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This scallop-studded quinoa salad gets an exciting texture from crunchy snow peas, red bell pepper, and scallions. Feel free to substitute shrimp or thin slices of chicken for the scallops. From EatingWell.com
- 12 ounces dry sea scallops, cut into 1/2-inch pieces or 12 ounces dry bay scallops
- 4 teaspoons reduced sodium soy sauce or 4 teaspoons tamari, divided
- 4 tablespoons canola oil, divided
- 2 teaspoons canola oil
- 1 1⁄2 cups quinoa, rinsed well
- 2 teaspoons garlic, minced
- 3 cups water
- 1 teaspoon salt
- 1 cup snow peas, sliced diagonally
- 1⁄3 cup rice vinegar
- 1 teaspoon toasted sesame oil
- 1 cup scallion, thinly sliced
- 1⁄3 cup red bell pepper, finely diced
- 1⁄4 cup fresh cilantro, finely chopped, for garnish
- Toss scallops with 2 teaspoons soy sauce ( or tamari) in a medium bowl. Set aside.
- Place a large, high-sided skillet with a tight-fitting lid over medium heat. Add 1 tablespoon canola oil and quinoa. Cook, stirring constantly, until the quinoa begins to color, 6 to 8 minutes. Add garlic and cook, stirring, until fragrant, about 1 minute more. Add water and salt and bring to a boil. Stir once, cover, and cook over medium heat until the water is absorbed, about 15 minutes. (Do not stir.) Remove from the heat and let stand, covered, for 5 minutes. Stir in snow peas, cover, and let stand for 5 minutes more.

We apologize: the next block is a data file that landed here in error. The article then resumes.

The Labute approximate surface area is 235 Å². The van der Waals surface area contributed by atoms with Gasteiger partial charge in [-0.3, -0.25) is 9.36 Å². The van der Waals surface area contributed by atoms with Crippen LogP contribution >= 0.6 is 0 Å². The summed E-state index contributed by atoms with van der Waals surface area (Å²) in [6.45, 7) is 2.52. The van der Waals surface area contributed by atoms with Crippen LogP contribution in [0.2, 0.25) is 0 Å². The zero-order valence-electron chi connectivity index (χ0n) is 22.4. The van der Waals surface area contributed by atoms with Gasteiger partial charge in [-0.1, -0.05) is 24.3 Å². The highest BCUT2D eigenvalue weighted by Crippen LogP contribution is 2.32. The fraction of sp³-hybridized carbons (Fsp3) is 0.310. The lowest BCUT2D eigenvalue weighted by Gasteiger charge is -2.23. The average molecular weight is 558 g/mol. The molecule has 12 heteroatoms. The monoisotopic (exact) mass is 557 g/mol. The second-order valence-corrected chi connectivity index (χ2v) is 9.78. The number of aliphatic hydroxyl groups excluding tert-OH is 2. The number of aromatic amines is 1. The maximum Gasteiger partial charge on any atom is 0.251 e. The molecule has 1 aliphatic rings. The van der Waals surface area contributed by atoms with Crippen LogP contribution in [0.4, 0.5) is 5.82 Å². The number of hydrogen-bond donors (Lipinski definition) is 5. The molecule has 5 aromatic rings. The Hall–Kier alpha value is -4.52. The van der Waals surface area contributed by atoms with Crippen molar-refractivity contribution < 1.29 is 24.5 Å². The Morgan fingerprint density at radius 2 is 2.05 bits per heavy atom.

- Meanwhile, whisk 3 tablespoons canola oil, the remaining 2 teaspoons soy sauce (or tamari), vinegar, and sesame oil in a large bowl. Add the quinoa and snow peas, scallions, and bell pepper; toss to combine.
- Remove the scallops from the marinade and pat dry. Heat a large skillet over medium-high until hot enough to evaporate a drop of water upon contact. Add the remaining 2 teaspoons canola oil and cook the scallops, turning once, until golden and just firm, about 2 minutes total. Gently stir the scallops into the quinoa salad. Serve garnished with cilantro, if desired.
- Notes: Be sure to buy "dry" scallops that have not been treated with sodium tripolyphosphate, (STP). STP-treated scallops ("wet" scallops) have been subjected to a chemical bath and are mushy, less flavorful, and won't brown properly.
- Find Quinoa, a delicately flavored, protein-rich grain, in natural-foods stores or in the natural-foods sections of many supermarkets. Rinsing removes any residue of saponin, quinoa's natural, bitter protective covering.
I have been planning to make this recipe for over a month now and was so excited as the anticipation built. I looked up reviews of it on another site and they mention that it was bland and oily. . .so I cooked the quinoa in chicken stock which was wonderful, then came the dressing. I agree the dressing tasted primarily of oil, so I added some chicken stock, Asian Garlic seasoning, and some oyster sauce which helped it tremendously. In the end, neither hubby nor I cared for it and we actually threw out the leftovers which is unlike me!!! I highly suggest leaving out the dressing and simply serving the scallops atop the quinoa/veggie mixture. SORRY. . .I hate to give 3 star reviews.